Law School, Heal Thyself
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The various struggles endured by U.S. law schools and recent law school graduates have been well documented by On the Merits and other outlets for a long time now. However, we also have noted evidence suggesting that the country’s legal education industry is rebounding, albeit in small increments.
In an excellent opinion column recently published in The New York Times, the Dean of Rutgers School of Law stipulates that the legal profession itself may be the key to helping “turn this thing around” where law schools are concerned. Dean John J. Farmer Jr. – who also happens to be the former New Jersey Attorney General – lays out the argument that the U.S. is suffering from a glut of overpriced, inexperienced lawyers whose billable rates have made them unsustainable.
His recommendation is for a legal residency program that would allow law school graduates to work for two years while their legal education costs are put on hold so they can learn from more-established lawyers, all while charging lower rates than their current-day counterparts. Farmer reasons that this scenario would allow law firms to hire more lawyers at lower rates, opening the door for graduates of non-top-tier law schools to shine. At Rutgers, Farmer’s school already is starting a postgraduate, nonprofit legal clinic where recent graduates will work under supervision to represent lower-middle-class-clients at reduced rates.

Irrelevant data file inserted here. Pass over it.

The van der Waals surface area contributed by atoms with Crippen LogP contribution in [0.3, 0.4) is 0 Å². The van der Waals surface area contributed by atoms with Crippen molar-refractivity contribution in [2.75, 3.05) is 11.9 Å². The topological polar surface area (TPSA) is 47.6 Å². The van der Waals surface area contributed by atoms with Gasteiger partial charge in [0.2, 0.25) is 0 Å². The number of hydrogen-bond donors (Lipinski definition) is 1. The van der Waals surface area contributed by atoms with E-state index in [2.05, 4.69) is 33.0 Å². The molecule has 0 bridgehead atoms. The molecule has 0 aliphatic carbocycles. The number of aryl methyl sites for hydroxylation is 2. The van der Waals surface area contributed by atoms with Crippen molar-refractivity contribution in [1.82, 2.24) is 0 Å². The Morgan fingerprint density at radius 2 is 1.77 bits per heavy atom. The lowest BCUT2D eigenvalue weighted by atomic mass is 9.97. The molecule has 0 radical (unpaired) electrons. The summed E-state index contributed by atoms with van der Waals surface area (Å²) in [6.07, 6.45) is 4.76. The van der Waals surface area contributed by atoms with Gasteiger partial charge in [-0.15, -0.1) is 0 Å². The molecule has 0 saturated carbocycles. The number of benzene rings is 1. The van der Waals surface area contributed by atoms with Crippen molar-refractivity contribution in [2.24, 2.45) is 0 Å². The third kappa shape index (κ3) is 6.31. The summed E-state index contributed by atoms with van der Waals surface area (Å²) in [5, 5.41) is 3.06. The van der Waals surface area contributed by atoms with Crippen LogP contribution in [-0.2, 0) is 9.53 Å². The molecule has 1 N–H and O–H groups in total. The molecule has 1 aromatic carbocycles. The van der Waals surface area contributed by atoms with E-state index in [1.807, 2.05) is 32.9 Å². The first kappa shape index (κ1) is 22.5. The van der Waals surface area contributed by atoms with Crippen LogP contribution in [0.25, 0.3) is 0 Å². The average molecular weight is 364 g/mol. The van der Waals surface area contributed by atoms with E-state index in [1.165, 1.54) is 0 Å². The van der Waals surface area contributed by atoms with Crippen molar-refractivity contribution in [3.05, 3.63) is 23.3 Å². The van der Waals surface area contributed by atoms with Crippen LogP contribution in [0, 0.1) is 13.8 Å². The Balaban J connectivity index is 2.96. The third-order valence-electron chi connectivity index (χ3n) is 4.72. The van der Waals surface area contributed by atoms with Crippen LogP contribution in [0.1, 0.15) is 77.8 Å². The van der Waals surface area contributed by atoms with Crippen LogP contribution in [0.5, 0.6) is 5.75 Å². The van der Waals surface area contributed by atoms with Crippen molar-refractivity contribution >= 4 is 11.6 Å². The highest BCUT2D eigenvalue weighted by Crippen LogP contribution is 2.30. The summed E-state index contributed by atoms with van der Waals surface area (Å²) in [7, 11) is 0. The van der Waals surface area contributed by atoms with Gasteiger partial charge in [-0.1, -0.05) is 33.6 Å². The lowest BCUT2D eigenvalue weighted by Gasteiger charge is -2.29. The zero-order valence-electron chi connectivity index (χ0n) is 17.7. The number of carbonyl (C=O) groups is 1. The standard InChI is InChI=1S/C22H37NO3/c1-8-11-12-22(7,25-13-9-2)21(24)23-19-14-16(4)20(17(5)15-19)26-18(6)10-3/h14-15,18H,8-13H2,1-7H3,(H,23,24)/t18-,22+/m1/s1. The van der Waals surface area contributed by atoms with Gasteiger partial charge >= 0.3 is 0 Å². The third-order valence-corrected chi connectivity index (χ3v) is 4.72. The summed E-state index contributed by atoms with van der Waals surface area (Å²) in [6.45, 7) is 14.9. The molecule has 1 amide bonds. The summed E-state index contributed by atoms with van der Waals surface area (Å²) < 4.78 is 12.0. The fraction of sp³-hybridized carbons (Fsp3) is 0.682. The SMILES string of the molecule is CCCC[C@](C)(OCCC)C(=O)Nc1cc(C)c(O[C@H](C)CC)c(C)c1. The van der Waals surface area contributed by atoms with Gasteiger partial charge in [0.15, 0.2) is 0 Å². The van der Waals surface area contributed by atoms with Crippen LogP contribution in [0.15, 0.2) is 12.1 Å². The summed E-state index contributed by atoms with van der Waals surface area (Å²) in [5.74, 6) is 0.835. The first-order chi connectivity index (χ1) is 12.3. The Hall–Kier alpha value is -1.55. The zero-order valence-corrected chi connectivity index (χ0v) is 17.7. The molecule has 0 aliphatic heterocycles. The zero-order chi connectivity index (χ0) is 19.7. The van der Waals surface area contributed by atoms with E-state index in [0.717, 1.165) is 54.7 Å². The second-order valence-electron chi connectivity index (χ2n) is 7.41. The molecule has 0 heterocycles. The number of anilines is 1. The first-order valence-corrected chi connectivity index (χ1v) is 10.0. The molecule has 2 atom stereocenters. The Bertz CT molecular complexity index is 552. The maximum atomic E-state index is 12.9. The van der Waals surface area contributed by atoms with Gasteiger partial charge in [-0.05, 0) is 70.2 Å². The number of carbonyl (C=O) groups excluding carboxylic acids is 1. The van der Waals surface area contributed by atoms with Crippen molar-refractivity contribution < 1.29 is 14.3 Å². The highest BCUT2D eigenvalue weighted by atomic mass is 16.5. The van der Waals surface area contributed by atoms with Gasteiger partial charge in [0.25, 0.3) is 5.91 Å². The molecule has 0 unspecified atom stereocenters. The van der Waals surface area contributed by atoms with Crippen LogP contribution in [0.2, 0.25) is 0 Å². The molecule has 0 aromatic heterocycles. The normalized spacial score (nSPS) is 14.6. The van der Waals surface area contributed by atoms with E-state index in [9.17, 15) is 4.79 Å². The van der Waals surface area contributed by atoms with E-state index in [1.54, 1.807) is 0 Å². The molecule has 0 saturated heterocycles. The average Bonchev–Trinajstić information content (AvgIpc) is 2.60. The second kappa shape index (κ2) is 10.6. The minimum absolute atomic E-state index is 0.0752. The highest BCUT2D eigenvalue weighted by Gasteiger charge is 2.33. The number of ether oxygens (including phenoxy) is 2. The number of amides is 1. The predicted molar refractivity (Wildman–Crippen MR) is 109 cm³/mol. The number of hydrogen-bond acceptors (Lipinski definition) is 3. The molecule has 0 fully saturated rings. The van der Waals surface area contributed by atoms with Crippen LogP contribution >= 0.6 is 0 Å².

Most lawyers have, at one time or another, wondered why we go to school for three years to get an education that’s long on the theoretical and the Socratic method and short on ethics and practical lawyering skills, only to be turned loose in the legal marketplace without really knowing anything about the day-to-day practice of law for real clients. Fortunately, most of us find mentors, but with the economy so bad, large numbers of today’s new lawyers have no choice but to hang out their shingle and hope for the best.
Kudos to Dean Farmer for working to initiate innovative change, rather than resist it.
Posted: 2/27/2013 12:00:00 AM by
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Thanks for stopping by On the Merits, the first blog from the Texas Center for Legal Ethics. On the Merits will take a close look at significant legal stories with an eye toward addressing the legal myths and misconceptions that turn up in news stories, movies, TV programs, websites, anonymous emails and other forms of mass communications. Our goal at On the Merits is to provide readers with a thoughtful examination of what the media and others are saying about the legal profession and to apply the frequently-absent context of how the legal system actually works.
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